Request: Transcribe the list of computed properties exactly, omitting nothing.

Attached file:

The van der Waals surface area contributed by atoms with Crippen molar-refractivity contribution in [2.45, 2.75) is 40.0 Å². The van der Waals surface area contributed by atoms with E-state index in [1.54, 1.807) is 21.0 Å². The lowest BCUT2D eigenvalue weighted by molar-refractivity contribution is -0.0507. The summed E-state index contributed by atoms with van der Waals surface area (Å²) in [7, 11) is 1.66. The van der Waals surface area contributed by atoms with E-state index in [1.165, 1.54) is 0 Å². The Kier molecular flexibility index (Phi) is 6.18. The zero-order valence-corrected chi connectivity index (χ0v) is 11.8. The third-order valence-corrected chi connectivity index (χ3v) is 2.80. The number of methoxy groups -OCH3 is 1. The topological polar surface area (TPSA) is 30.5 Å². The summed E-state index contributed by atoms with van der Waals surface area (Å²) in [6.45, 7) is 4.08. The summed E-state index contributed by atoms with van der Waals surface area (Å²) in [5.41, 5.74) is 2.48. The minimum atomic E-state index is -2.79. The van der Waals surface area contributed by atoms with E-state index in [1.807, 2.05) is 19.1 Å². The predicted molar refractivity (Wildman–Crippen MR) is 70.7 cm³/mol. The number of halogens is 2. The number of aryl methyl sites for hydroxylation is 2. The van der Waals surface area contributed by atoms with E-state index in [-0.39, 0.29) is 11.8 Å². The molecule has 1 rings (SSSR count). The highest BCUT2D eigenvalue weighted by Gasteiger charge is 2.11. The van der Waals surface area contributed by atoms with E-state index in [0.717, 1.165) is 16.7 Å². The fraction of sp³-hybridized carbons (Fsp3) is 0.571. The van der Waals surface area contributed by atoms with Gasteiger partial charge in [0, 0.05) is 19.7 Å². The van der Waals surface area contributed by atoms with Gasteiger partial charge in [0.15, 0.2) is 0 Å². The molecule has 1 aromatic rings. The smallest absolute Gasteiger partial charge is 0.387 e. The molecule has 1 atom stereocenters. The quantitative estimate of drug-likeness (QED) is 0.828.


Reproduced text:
The van der Waals surface area contributed by atoms with Crippen molar-refractivity contribution in [2.45, 2.75) is 40.0 Å². The van der Waals surface area contributed by atoms with E-state index in [1.54, 1.807) is 21.0 Å². The lowest BCUT2D eigenvalue weighted by molar-refractivity contribution is -0.0507. The summed E-state index contributed by atoms with van der Waals surface area (Å²) in [7, 11) is 1.66. The van der Waals surface area contributed by atoms with E-state index in [1.165, 1.54) is 0 Å². The Kier molecular flexibility index (Phi) is 6.18. The zero-order valence-corrected chi connectivity index (χ0v) is 11.8. The third-order valence-corrected chi connectivity index (χ3v) is 2.80. The number of methoxy groups -OCH3 is 1. The topological polar surface area (TPSA) is 30.5 Å². The summed E-state index contributed by atoms with van der Waals surface area (Å²) in [6.45, 7) is 4.08. The summed E-state index contributed by atoms with van der Waals surface area (Å²) in [5.41, 5.74) is 2.48. The minimum atomic E-state index is -2.79. The van der Waals surface area contributed by atoms with E-state index in [1.807, 2.05) is 19.1 Å². The predicted molar refractivity (Wildman–Crippen MR) is 70.7 cm³/mol. The number of halogens is 2. The number of aryl methyl sites for hydroxylation is 2. The van der Waals surface area contributed by atoms with E-state index in [-0.39, 0.29) is 11.8 Å². The molecule has 1 rings (SSSR count). The highest BCUT2D eigenvalue weighted by Gasteiger charge is 2.11. The van der Waals surface area contributed by atoms with E-state index in [0.717, 1.165) is 16.7 Å². The fraction of sp³-hybridized carbons (Fsp3) is 0.571. The van der Waals surface area contributed by atoms with Gasteiger partial charge in [0, 0.05) is 19.7 Å². The van der Waals surface area contributed by atoms with Gasteiger partial charge in [0.15, 0.2) is 0 Å². The molecule has 1 aromatic rings. The smallest absolute Gasteiger partial charge is 0.387 e. The molecule has 1 atom stereocenters. The quantitative estimate of drug-likeness (QED) is 0.828.